The Long Road to Reconciliation


September 1 was the 80 th anniversary of the outbreak of the Second World War. On that day in 1939 German troops invaded Poland after signing an infamous pact with Communist Russia to divide the country. So began almost six years of brutal occupation when nearly six million Poles were killed, including some three million Jews. In 1965, the Polish bishops called for Germany and Poland “to seek with determination the truth and to follow the paths of reconciliation.” Poland experienced the worst treatment of any nation under Nazi occupation, excited by the racist propaganda that treated the Slav people as subhuman and no better than animals. Since the war ended, it is a common assumption in Germany that the atrocities committed in Eastern Europe were done by the SS troops alone, and that the bulk of the German military acted honourably. Not so, according to the evidence, regular soldiers shared racist attitudes and had no problem with executing hostages and Jews.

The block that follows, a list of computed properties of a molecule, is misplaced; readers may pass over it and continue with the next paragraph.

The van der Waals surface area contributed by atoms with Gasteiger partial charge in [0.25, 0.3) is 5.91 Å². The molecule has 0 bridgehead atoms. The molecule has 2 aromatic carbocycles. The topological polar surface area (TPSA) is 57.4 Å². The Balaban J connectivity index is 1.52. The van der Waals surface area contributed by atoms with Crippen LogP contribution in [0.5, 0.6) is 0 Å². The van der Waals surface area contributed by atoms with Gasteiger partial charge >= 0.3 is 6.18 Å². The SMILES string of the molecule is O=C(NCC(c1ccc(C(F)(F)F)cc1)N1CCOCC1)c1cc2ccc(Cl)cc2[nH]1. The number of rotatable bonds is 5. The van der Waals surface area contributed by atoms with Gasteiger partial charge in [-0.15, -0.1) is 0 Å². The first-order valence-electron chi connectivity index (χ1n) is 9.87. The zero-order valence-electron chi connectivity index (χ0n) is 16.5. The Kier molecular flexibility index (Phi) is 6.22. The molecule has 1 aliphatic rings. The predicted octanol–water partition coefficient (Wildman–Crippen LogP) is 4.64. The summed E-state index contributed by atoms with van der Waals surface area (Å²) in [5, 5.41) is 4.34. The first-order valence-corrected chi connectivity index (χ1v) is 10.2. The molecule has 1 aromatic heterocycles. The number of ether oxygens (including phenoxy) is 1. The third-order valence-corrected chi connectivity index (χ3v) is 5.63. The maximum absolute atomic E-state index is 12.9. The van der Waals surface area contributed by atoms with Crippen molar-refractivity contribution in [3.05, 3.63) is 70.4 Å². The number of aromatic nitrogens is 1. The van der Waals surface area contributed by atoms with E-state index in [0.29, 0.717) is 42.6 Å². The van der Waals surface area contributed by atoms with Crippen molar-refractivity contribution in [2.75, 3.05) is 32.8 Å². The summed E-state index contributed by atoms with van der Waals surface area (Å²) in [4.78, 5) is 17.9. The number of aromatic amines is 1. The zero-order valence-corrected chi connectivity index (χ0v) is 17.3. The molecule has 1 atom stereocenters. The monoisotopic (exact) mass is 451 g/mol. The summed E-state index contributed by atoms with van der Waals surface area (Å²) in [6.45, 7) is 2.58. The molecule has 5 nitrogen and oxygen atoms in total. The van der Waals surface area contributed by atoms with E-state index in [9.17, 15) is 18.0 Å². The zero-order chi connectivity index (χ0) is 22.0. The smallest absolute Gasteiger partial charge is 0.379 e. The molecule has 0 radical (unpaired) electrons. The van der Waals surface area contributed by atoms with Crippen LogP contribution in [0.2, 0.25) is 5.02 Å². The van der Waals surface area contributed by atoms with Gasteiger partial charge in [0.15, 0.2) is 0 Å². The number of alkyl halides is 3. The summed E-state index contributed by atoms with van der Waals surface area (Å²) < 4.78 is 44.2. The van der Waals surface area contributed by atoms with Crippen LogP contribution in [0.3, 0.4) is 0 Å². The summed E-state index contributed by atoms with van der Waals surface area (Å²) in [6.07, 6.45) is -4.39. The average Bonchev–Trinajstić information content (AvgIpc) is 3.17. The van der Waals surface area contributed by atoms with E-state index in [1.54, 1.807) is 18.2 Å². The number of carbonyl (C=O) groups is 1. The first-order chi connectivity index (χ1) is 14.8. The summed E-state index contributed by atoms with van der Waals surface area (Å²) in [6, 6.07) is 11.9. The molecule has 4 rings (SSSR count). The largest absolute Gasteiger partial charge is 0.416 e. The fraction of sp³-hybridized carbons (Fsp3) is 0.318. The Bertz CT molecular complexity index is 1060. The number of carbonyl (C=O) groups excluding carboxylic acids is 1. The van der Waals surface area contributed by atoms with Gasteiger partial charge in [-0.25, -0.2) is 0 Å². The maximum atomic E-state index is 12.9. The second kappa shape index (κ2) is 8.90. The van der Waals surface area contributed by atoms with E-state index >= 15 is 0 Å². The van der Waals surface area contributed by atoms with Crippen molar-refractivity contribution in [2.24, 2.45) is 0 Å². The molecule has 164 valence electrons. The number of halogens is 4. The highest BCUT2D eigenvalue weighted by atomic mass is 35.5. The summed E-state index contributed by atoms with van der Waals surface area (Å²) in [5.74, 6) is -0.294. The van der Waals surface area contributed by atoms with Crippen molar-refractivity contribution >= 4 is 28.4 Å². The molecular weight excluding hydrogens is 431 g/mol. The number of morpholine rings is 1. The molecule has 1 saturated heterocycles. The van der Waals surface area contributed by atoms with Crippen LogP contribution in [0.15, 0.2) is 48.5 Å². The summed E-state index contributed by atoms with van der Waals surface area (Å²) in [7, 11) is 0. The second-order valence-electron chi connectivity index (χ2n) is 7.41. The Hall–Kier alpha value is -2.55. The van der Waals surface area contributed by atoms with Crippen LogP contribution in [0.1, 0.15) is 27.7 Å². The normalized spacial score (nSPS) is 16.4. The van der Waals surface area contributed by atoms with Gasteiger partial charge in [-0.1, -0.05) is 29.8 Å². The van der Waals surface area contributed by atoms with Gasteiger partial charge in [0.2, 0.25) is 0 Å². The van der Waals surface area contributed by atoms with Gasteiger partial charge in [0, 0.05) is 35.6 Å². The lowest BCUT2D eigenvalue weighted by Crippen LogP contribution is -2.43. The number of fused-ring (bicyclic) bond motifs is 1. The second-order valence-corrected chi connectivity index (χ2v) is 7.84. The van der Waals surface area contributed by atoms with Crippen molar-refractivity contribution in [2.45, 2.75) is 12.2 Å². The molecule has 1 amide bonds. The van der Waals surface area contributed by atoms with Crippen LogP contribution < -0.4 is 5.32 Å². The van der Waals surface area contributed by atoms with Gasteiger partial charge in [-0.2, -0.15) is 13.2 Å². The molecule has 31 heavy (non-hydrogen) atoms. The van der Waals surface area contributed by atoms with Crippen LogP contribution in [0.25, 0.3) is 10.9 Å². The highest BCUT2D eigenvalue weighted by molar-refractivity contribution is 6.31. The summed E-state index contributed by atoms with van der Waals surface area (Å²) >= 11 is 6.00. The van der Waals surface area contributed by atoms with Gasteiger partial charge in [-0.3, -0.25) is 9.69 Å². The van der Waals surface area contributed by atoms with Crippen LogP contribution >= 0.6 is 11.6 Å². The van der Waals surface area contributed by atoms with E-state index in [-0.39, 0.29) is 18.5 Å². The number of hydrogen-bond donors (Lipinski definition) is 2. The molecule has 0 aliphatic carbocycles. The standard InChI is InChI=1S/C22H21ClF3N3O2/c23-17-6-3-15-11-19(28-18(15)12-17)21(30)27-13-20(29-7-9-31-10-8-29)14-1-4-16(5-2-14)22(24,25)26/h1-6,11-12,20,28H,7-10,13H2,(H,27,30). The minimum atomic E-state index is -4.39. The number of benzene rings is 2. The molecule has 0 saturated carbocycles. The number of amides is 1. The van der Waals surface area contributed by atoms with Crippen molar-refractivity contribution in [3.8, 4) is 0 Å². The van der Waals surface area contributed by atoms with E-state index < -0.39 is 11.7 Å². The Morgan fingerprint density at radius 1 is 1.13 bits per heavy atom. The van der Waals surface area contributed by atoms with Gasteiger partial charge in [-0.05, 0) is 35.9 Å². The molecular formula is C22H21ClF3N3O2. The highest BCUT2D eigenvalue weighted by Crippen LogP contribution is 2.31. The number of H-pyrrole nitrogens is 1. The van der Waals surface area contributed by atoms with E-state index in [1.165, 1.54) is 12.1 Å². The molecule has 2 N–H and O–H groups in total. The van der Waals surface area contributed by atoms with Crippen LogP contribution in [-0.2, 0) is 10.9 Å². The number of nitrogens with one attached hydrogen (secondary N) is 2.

Subscribe to our Email Newsletter, Lifezine.

Sustain Our Efforts

Contribute to F&L's publishing efforts with a donation today.

Donate Now